Folk Tales and Fairy Tales: Seven Miles of Steel Thistles

Aschenputtel and the doves, by Alexander Zick

‘There are seven miles of hill on fire for you to cross, and there are seven miles of steel thistles, and seven miles of sea.’ 

In an Irish fairy tale, ‘The King Who Had Twelve Sons’ (in West Irish Folktales, ed. William Larminie, 1893), the hero rides his pony over three-times-seven miles of punishing territory to reach the castle on an island where lives ‘the daughter of a king of the eastern world, with a pearl of gold on every rib of her hair.’ 

‘Seven miles of hill on fire, and seven miles of steel thistles, and seven miles of sea.’ When I first read this nearly a decade ago, it seemed to me a metaphor not only for the creative effort and difficulty of writing a book, but of life and its struggles in general. Nothing worthwhile comes easy. At the time, as well as writing children’s fantasies for HarperCollins, I was engaged in creating a blog on all things to do with fairy tales, folklore, and fantasy. So I christened it Seven Miles of Steel Thistles and just last year, hey-presto! – with the magical assistance of the Greystones Press, the blog was transformed into a book of the same name: A collection of eighteen essays on fairy tales and folklore. 

The Great Silkie of Sule Skerry
The Great Silkie of Sule Skerry

One of the things I wanted to do in the book was to confront a number of popular misconceptions about fairy tales, such as ‘fairy tales are all about princes rescuing princesses from towers.’ In fact, if you take the two hundred and eleven collected fairy tales of the Brothers Grimm, and discount the hundred or so which are really animal fables, nonsense tales, saint’s tales, and so on, almost half of the remaining stories contain prominent female characters who rescue their brothers or sweethearts, save themselves and others, and win wealth and happiness. Fairy tale protagonists of either sex are usually underdogs – orphans, simpletons, the youngest child or step-child – and they succeed by quick wits, luck, and good nature rather than by strength. Trickery, rather than brute force, is the norm. Not only does this put the sexes on an equal footing, but some heroines have the added advantage of being magic-workers – a skill few heroes possess. In the Grimms’ fairy tales alone, there are twice as many heroines who save princes as there are heroes who save princesses.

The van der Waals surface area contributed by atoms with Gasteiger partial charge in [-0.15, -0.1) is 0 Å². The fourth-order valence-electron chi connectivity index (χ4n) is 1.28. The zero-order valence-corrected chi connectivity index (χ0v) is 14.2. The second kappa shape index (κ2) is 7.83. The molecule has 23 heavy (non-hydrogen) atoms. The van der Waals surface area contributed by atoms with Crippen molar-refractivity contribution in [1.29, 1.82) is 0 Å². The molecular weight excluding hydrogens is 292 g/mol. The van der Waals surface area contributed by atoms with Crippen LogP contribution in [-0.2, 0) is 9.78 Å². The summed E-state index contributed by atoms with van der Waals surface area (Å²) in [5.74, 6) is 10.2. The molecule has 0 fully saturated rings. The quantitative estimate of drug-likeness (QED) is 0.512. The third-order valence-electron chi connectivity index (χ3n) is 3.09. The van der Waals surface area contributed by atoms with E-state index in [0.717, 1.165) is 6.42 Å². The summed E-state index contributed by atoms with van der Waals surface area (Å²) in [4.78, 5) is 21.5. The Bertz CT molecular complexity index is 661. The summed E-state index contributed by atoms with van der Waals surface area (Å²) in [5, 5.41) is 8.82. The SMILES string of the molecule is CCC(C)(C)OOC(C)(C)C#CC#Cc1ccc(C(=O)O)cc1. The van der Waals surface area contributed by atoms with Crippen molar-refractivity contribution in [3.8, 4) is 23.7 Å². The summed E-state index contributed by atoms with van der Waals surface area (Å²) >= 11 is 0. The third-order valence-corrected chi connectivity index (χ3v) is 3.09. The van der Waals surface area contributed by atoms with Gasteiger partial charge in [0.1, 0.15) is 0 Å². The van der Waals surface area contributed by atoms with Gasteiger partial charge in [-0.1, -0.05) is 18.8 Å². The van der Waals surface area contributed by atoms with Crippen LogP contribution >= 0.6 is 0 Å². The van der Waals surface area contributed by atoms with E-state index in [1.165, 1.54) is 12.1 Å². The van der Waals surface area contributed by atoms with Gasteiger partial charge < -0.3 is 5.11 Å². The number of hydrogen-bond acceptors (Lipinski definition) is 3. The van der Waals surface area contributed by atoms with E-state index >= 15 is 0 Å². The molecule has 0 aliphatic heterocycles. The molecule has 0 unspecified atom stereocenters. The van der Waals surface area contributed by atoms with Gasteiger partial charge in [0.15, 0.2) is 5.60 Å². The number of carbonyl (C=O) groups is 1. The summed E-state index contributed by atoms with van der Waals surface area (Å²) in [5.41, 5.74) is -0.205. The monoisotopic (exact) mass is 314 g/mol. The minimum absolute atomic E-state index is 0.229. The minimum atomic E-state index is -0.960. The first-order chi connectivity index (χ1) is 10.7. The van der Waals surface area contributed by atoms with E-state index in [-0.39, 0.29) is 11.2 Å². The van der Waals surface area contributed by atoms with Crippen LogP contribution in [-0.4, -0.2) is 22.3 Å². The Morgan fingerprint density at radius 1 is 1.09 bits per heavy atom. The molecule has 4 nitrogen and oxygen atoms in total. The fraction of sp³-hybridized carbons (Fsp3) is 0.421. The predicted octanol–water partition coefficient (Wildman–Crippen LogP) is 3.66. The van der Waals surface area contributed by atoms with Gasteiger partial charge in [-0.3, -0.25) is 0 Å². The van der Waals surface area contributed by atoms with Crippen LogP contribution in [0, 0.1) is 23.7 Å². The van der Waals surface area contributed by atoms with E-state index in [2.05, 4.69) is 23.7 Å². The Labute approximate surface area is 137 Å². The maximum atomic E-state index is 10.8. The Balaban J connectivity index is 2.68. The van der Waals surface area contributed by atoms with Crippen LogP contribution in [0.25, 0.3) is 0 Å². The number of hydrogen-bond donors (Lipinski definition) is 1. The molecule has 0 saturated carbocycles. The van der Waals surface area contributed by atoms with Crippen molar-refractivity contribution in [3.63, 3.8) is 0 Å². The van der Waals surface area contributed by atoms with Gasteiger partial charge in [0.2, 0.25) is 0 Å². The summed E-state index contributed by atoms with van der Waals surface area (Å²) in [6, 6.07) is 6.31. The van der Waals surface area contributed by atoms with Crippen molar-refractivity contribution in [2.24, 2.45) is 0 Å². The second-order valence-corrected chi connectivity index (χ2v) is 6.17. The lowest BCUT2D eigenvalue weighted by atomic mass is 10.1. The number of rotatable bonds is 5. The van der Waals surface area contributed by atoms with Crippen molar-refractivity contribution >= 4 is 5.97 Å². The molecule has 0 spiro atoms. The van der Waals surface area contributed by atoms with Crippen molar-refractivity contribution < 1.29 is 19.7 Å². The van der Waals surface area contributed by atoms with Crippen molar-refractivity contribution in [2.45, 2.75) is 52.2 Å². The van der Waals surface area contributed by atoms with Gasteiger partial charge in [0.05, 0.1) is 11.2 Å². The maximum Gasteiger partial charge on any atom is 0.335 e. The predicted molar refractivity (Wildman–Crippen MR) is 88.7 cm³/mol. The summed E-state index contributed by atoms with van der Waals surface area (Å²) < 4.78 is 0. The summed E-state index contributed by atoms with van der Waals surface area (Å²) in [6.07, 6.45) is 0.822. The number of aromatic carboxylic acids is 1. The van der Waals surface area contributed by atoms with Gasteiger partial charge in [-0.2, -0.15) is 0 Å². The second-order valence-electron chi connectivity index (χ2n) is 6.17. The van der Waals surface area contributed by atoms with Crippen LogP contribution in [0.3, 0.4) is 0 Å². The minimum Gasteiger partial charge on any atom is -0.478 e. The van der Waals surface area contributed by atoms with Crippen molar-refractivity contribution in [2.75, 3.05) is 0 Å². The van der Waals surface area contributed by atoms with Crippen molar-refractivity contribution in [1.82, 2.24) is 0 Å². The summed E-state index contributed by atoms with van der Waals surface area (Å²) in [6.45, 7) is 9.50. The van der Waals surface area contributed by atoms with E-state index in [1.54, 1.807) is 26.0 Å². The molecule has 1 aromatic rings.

Another common assumption is that fairy tales always end with wedding bells. Many don’t, while some take a pretty dark view of marriage. Stories about fairy brides or selkie brides often focus on the strain of maintaining an unequal relationship. One partner, usually the husband, is satisfied with the marriage, not realising the bride he has captured or tricked is full of repressed resentment. He breaks a promise or prohibition which after years of union he has come to think trivial, and she leaves him forever. These stories say something deep about the Otherness of even the person you know best.

In spite of the cliché of the ‘fairy tale romance’, fairy tales are not romances; the union at the end, when it comes, is often almost perfunctory. Instead they tell of family relationships:  weak or incestuous fathers, cruel stepmothers, and bitter rivalry or strong loyalty between brothers and sisters. Some, such as ‘The Juniper Tree’ emphasise the power of a mother’s love; strong enough to extend protection to her child beyond death. In ‘Aschenputtel,’ the Grimms’ version of ‘Cinderella,’ there is no fairy godmother; rather, it’s the tree growing on the mother’s grave which shakes down gold and silver dresses to meet the daughter’s need. The white doves which perch in the tree are emblems of her departed soul. 

Aschenputtel and the doves, by Alexander Zick
Aschenputtel and the doves, by Alexander Zick